I do agree with Picasso, when he said “Painting isn’t an aesthetic operation; it’s a form of magic designed as a mediation between this strange hostile world and us, a way of giving form to our terrors as well as our desires.”

As to the themes of my overall subject matter, it appears part of what I am doing is I am creating a visual diary in the tradition of Frieda Kahlo and Joan Brown.  For me, all time exists at the same time, and I keep moving back and forth in time from now to childhood, to the previous generations, to the ancient world, trying to see or to make sense of life…of my life.   I like what Faulkner says about time when he says “the past isn’t dead, it isn’t even past.” When I paint, time doesn’t matter. Space doesn’t seem to matter to me either. For me sometimes the inside, is outside, and the outside is inside. The outer world and my inner world bleed back and forth. On my canvases, matter, psyche and spirit all exist at the same time, in varying ratios and on shifting planes. In painting and in life I find that it is always hard to find a place to put things, even parts of myself.

What keeps me going is the hope that my painting will someday come close to what Clement Greenberg expressed about Milton Avery when he said, “His paintings show once again how relatively indifferent the means of art becomes when force of feeling takes over.”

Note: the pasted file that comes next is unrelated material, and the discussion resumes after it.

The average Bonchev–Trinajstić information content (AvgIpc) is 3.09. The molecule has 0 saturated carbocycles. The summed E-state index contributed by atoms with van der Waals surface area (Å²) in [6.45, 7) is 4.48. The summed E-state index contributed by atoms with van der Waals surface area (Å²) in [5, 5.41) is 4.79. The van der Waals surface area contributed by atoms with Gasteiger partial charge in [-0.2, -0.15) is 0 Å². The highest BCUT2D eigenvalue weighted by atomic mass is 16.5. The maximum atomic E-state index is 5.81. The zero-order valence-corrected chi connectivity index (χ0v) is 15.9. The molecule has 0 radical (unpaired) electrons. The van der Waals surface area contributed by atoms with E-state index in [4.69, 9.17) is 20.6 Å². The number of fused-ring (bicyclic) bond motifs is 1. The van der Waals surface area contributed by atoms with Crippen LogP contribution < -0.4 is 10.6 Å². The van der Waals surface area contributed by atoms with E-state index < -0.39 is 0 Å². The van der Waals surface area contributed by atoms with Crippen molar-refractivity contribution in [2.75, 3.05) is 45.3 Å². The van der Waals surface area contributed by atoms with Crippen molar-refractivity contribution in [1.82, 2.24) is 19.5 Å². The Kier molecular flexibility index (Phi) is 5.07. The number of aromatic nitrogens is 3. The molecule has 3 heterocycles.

LinkedIn – Website


Baby Girl Chair Dancing to the Grateful Dead

Dual Opening in January: Photography by Lorena Beniquez

LORENA BENIQUEZ // Abandoned Coal
Opening Friday, January 6th 2016 @ 6pm


When Lorena Beniquez started photographing Abandoned Coal, she didn’t know it would turn into a lifelong pursuit.  For over twenty years, the photographer has documented a fading history that defined not only northeastern Pennsylvania, but the United States as well.  It also happens to be a part of Beniquez’s family history.  Her great-grandfather, Stefano Pantano, was a coal miner who succumbed to black lung disease.

The Huber Breaker in Ashley, just outside Wilkes-Barre, was Beniquez’s first subject.  In 2014, the breaker was demolished just months after Beniquez last photographed it.

With the Huber gone, there is now only one breaker left in the commonwealth.  The St. Nicholas in Mahanoy City is currently being dismantled for its impending demolition.  Beniquez reached out to the breaker’s owner, Reading Anthracite Corporation, who granted her access to document the breaker’s demise. 

Images of the Huber and St. Nicholas collieries are the centerpiece of Gallery425’s exhibition of Beniquez’s work.  The photographer’s aim is to document historical relics that will soon disappear completely from Pennsylvania’s landscape.

The images exhibited at Gallery425 will also be included in an upcoming book, written by Beniquez.  Published by Arcadia Books, Lost Coal Country of Northeastern Pennsylvania is slated for national release in spring 2017.  In addition, the images will be exhibited at King’s College in September 2017, at their Anthracite Gallery in Wilkes-Barre, PA.



Cracked, by Lorena Beniquez, pictured above.


Dual Opening in January: Painting’s by Nik Olajuwon